• Code S: Spot-clean using a mild, water-free solvent or dry-cleaning product. Use sparingly in a well-ventilated room. Avoid using products containing carbon tetrachloride, as it is highly toxic.  
  • Code W-S: Clean the fabric with a dry-cleaning solvent, mild detergent foam, or an upholstery shampoo, depending on the stain. Follow instructions carefully and clean only in a well-ventilated room. Again, avoid products containing carbon tetrachloride.
  • Code X: Clean this fabric only by vacuuming or light brushing to prevent accumulation of dust or grime. Professional dry cleaning is recommended for spot-removal.

NOTE: Don’t remove cushion covers for separate dry cleaning or washing. Removing covers from cushions can destroy the backing, shrink, or otherwise damage upholstery fabric.

Fabric Protectors

Although no product can completely prevent your upholstery from getting dirty, fabric protectors can protect upholstery against permanent stains, including grease, wine, water, and even pet stains. Fabric protectors make it easier to clean up spills before they stain the fabric—spills bead up to be wiped clean, preventing stains from setting.

Most commercially available at-home fabric protectors provide a temporary surface coating. They are relatively inexpensive and beneficial, but they do tend to wear off over time. Professional fabric protection products tend to provide a better barrier against soil and tough stains by deeply penetrating fibers without changing the color or texture of the fabric.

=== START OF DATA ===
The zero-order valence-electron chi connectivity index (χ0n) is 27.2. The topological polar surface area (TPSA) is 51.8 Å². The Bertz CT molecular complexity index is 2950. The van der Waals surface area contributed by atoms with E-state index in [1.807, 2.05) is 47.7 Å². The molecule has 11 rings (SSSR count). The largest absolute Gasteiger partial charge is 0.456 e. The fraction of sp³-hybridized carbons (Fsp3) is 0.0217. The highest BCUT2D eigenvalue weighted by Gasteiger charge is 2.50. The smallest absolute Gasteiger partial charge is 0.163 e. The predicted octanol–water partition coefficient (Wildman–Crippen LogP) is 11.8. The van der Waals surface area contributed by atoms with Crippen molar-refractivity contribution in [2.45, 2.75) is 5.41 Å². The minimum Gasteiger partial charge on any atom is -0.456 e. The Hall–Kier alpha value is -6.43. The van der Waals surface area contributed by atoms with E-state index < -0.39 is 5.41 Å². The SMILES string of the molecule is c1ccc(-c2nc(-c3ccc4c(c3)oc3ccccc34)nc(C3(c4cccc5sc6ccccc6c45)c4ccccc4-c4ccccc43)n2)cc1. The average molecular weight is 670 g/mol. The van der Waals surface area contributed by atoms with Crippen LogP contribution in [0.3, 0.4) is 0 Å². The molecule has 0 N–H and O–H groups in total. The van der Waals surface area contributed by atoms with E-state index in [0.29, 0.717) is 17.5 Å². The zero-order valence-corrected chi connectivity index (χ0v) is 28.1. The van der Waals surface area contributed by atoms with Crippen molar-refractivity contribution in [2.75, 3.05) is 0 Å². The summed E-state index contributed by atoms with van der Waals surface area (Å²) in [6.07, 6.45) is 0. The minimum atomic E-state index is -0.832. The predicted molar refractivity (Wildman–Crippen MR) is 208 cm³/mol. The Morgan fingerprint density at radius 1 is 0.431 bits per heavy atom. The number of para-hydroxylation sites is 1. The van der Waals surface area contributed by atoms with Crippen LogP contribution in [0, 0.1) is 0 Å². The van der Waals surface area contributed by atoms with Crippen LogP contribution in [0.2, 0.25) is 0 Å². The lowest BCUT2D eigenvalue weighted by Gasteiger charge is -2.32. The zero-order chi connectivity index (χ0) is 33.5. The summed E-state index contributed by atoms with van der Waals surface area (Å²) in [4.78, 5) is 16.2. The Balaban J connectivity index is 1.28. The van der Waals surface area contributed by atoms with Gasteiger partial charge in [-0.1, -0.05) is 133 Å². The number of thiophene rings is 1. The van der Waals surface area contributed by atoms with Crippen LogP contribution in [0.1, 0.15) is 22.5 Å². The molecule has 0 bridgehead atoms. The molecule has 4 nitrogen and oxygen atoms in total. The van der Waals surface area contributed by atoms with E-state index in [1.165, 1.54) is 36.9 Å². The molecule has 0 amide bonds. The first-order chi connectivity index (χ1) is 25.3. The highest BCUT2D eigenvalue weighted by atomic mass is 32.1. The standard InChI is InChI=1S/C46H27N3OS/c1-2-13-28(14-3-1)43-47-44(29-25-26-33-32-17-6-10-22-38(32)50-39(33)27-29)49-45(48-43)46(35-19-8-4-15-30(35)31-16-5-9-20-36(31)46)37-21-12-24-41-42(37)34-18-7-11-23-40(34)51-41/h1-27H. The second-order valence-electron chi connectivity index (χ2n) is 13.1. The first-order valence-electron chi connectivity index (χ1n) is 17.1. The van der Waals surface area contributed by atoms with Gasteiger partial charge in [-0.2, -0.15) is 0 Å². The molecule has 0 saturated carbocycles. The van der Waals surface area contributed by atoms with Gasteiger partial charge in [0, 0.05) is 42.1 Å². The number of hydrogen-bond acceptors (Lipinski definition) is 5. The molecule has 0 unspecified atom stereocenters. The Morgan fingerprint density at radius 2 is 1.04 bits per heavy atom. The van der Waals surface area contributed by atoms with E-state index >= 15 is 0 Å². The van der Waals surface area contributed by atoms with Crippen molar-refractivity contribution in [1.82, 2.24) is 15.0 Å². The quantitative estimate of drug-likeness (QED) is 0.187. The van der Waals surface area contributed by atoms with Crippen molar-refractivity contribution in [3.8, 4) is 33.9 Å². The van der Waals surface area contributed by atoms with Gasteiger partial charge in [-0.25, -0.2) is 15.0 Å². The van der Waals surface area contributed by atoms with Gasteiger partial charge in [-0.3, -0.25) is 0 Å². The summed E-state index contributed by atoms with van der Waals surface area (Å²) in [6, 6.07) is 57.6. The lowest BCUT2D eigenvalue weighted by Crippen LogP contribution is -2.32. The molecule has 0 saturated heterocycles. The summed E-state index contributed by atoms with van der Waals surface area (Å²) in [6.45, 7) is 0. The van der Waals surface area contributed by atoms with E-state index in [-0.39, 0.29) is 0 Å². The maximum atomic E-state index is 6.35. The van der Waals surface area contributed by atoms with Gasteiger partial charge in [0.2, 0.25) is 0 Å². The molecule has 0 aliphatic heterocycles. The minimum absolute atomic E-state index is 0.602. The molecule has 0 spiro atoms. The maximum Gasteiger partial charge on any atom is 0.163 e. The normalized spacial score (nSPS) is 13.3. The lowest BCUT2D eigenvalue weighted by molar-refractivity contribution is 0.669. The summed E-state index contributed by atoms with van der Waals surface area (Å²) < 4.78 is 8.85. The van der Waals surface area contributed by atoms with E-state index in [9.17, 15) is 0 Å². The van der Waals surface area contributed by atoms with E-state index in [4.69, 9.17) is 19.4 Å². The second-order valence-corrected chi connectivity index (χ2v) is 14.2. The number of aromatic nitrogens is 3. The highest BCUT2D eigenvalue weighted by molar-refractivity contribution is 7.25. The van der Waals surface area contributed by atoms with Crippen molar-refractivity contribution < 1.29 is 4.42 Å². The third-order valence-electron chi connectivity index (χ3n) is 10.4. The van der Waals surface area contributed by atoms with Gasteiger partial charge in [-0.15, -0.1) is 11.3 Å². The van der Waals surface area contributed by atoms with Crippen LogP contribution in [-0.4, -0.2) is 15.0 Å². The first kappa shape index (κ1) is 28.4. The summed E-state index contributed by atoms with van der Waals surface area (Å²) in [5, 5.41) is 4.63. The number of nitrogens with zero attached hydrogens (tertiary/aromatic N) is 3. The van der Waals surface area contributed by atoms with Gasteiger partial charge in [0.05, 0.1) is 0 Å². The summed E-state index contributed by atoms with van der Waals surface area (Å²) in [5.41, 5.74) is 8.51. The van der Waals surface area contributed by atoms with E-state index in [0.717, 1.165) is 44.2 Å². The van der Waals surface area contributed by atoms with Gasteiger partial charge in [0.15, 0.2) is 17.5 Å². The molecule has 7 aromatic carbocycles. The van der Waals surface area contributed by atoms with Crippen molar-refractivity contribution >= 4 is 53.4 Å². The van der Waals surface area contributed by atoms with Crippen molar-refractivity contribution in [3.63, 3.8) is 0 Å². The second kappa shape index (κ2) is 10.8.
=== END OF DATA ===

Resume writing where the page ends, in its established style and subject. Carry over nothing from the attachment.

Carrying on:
If you’ve invested a significant amount of money in an upholstered piece, and are concerned about maintaining its quality, consider retaining the services of a professional fabric protection company. Fabric protection experts specialize in analyzing the content of materials to determine the best formulas of protection, and then offer both maintenance and “emergency services” to protect your investment. Upholstery Upkeep

There are lots of tips to keep upholstery looking its best. Here are a few to get you started:

  • Blot up spills and stains as quickly as possible. Do not rub. Paying prompt attention to stains increases success in removing them.
  • Vacuum furniture once a month using the upholstery and crevice tools.
  • Never wash upholstered fabrics in the washing machine; colors can fade when washed, and the covers can shrink and no longer fit the cushions.
  • Avoid placing upholstered pieces in direct sunlight, especially leather pieces. 
  • Dust all leather upholstery weekly with a soft, dry cloth.
  • When cleaning upholstery with shampoo or detergent, remove excess foam with a rubber spatula or a piece of cardboard. Keep material as dry as possible during cleaning to reduce the chance of fabric shrinkage.
  • Use arm rest and headrest covers if you have them. Covers prevent body oils from soiling the furniture.
  • If you use a futon as your sofa, remember to turn and flip the cushion once a month. Also, since futon covers are machine washable, toss the futon cover in the wash at the same time. 
  • If you have removable cushions on your sofa, flip or re-arrange them monthly to help even out wear.

No cleaning method will remove every stain, and some stains can cause permanent discoloration even after the stain is removed. Do your best to keep your furniture clean, prevent accidental spills, and practice good maintenance to maximize the beauty and durability of your furniture.